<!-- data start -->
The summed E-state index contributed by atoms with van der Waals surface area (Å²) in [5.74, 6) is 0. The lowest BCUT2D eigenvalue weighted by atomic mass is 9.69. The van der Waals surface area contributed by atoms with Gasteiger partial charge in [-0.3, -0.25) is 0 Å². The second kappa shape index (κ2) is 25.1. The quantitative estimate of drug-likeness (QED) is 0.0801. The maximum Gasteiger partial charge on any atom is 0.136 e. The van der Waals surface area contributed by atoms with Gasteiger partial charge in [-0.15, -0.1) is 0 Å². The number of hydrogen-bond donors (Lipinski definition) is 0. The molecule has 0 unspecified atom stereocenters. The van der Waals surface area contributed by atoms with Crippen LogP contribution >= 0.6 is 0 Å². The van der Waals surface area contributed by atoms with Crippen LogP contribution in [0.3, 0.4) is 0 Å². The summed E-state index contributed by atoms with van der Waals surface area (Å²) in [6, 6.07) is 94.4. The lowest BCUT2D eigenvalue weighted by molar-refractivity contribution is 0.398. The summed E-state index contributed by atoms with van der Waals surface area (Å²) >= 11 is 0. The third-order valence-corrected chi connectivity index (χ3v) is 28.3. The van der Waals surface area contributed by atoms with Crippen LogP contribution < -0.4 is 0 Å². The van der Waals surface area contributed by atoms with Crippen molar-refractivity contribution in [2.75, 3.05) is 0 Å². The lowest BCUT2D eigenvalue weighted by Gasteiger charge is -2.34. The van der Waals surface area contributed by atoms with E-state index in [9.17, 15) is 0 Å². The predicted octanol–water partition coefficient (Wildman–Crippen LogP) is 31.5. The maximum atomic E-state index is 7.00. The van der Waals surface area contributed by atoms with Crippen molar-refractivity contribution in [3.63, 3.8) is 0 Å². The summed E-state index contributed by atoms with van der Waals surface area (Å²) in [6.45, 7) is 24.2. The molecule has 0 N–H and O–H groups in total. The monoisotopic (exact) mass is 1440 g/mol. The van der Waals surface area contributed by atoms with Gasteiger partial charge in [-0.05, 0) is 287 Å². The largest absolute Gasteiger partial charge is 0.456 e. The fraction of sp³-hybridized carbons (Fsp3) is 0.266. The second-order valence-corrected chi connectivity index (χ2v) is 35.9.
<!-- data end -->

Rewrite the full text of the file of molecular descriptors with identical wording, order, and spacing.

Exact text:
The summed E-state index contributed by atoms with van der Waals surface area (Å²) in [5.74, 6) is 0. The lowest BCUT2D eigenvalue weighted by atomic mass is 9.69. The van der Waals surface area contributed by atoms with Gasteiger partial charge in [-0.3, -0.25) is 0 Å². The second kappa shape index (κ2) is 25.1. The quantitative estimate of drug-likeness (QED) is 0.0801. The maximum Gasteiger partial charge on any atom is 0.136 e. The van der Waals surface area contributed by atoms with Gasteiger partial charge in [-0.15, -0.1) is 0 Å². The number of hydrogen-bond donors (Lipinski definition) is 0. The molecule has 0 unspecified atom stereocenters. The van der Waals surface area contributed by atoms with Crippen LogP contribution >= 0.6 is 0 Å². The van der Waals surface area contributed by atoms with Crippen LogP contribution in [0.3, 0.4) is 0 Å². The summed E-state index contributed by atoms with van der Waals surface area (Å²) in [6, 6.07) is 94.4. The lowest BCUT2D eigenvalue weighted by molar-refractivity contribution is 0.398. The summed E-state index contributed by atoms with van der Waals surface area (Å²) >= 11 is 0. The third-order valence-corrected chi connectivity index (χ3v) is 28.3. The van der Waals surface area contributed by atoms with Crippen LogP contribution < -0.4 is 0 Å². The van der Waals surface area contributed by atoms with Crippen molar-refractivity contribution in [2.75, 3.05) is 0 Å². The lowest BCUT2D eigenvalue weighted by Gasteiger charge is -2.34. The van der Waals surface area contributed by atoms with E-state index in [9.17, 15) is 0 Å². The predicted octanol–water partition coefficient (Wildman–Crippen LogP) is 31.5. The maximum atomic E-state index is 7.00. The van der Waals surface area contributed by atoms with Crippen molar-refractivity contribution in [3.63, 3.8) is 0 Å². The summed E-state index contributed by atoms with van der Waals surface area (Å²) in [6.45, 7) is 24.2. The molecule has 0 N–H and O–H groups in total. The monoisotopic (exact) mass is 1440 g/mol. The van der Waals surface area contributed by atoms with Gasteiger partial charge in [-0.05, 0) is 287 Å². The largest absolute Gasteiger partial charge is 0.456 e. The fraction of sp³-hybridized carbons (Fsp3) is 0.266. The second-order valence-corrected chi connectivity index (χ2v) is 35.9.